7. A method according to claim 6 wherein said rubbery binder is a rubber having a Mooney (ML-4) value in the range of about 10 to 40.

8. The method of claim 4 wherein the body comprises from about 50 to about 15 parts of a rubbery binder possessing a Mooney value not greater than and from about 50 to about 85 parts of an oxidant.

References Cited in the file of this patent UNITED STATES PATENTS 1,249,180 Ostromislensky Dec. 4, 1917 2,138,156 Halliburton NOV. 29, 1938 2,291,862 Bailey Aug. 4, 1942 2,624,603 Sweet Ian. 6, 1953

Patent Citations
Cited PatentFiling datePublication dateApplicantTitle
US1249180 *Jul 28, 1916Dec 4, 1917New York Belting And Packing CompanyProcess for vulcanizing rubber and products obtained thereby.
US2138156 *Nov 16, 1936Nov 29, 1938Halliburton Oil Well CementingPacker
US2291862 *Apr 24, 1942Aug 4, 1942Chrysler CorpRemoval of bonded rubber
US2624603 *Sep 13, 1949Jan 6, 1953Sweet Oil Well Equipment IncWell packer rubber
Referenced by
Citing PatentFiling datePublication dateApplicantTitle
US3013608 *Mar 22, 1960Dec 19, 1961Melvin ChurchCement jacketed well and method of drilling same
US3048224 *Jul 10, 1959Aug 7, 1962Phillips Petroleum CoApparatus and process for igniting a stratum around a well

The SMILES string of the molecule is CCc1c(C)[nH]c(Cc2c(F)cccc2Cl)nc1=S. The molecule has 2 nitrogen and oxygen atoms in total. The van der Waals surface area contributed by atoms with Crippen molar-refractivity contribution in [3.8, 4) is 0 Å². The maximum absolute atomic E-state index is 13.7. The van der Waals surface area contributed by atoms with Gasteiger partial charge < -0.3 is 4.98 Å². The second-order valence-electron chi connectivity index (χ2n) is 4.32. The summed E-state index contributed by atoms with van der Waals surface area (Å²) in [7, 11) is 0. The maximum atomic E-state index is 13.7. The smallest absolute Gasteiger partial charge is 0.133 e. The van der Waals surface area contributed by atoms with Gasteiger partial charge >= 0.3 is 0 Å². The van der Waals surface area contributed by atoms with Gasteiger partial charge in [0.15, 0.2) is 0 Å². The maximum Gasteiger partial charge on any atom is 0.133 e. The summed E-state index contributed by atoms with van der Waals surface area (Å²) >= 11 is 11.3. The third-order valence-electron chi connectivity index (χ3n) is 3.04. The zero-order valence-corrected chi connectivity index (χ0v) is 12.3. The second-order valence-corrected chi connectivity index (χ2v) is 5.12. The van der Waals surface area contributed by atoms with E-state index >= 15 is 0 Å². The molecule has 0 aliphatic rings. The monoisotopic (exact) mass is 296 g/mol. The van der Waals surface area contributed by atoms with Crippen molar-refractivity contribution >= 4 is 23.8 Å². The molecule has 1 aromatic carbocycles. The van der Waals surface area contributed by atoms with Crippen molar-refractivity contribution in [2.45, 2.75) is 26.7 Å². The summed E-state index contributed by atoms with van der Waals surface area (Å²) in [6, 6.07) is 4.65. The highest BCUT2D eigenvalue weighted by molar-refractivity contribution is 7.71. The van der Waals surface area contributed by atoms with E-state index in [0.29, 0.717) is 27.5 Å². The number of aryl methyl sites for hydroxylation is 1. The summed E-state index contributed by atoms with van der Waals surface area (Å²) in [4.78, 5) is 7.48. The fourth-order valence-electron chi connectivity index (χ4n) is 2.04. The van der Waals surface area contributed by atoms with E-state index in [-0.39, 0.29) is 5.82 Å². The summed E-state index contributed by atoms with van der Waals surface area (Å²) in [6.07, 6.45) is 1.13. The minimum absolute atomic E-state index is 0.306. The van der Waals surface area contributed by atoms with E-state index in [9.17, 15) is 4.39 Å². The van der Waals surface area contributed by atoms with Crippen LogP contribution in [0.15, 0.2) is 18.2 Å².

US7591318Jul 20, 2006Sep 22, 2009Halliburton Energy Services, Inc.Method for removing a sealing plug from a well
US8056638Dec 30, 2009Nov 15, 2011Halliburton Energy Services Inc.Consumable downhole tools
US8256521Aug 20, 2010Sep 4, 2012Halliburton Energy Services Inc.Consumable downhole tools
US8272446Nov 10, 2011Sep 25, 2012Halliburton Energy Services Inc.Method for removing a consumable downhole tool
US8291969Aug 25, 2011Oct 23, 2012Halliburton Energy Services Inc.Consumable downhole tools
US8291970Nov 10, 2011Oct 23, 2012Halliburton Energy Services Inc.Consumable downhole tools
US8322449 *Oct 19, 2011Dec 4, 2012Halliburton Energy Services, Inc.Consumable downhole tools
US20080017379 *Jul 20, 2006Jan 24, 2008Halliburton Energy Services, Inc.Method for removing a sealing plug from a well
US20090308620 *Aug 26, 2009Dec 17, 2009Halliburton Energy Services, Inc.Method for Removing a Sealing Plug from a Well
US20100089566 *Dec 16, 2009Apr 15, 2010Halliburton Energy Services, Inc.Consumable downhole tools
US20100108327 *Dec 31, 2009May 6, 2010Halliburton Energy Services, Inc.Consumable Downhole Tools
US20100108328 *Dec 31, 2009May 6, 2010Halliburton Energy Services, Inc.Method for Removing a Consumable Downhole Tool
US20100314127 *Aug 20, 2010Dec 16, 2010Halliburton Energy Services, Inc.Consumable downhole tools
Classifications
U.S. Classification166/376, 166/179, 277/944, 525/378, 166/65.1, 277/336, 277/312, 525/367
International ClassificationE21B33/12
Cooperative ClassificationY10S277/944, E21B33/1208
European ClassificationE21B33/12F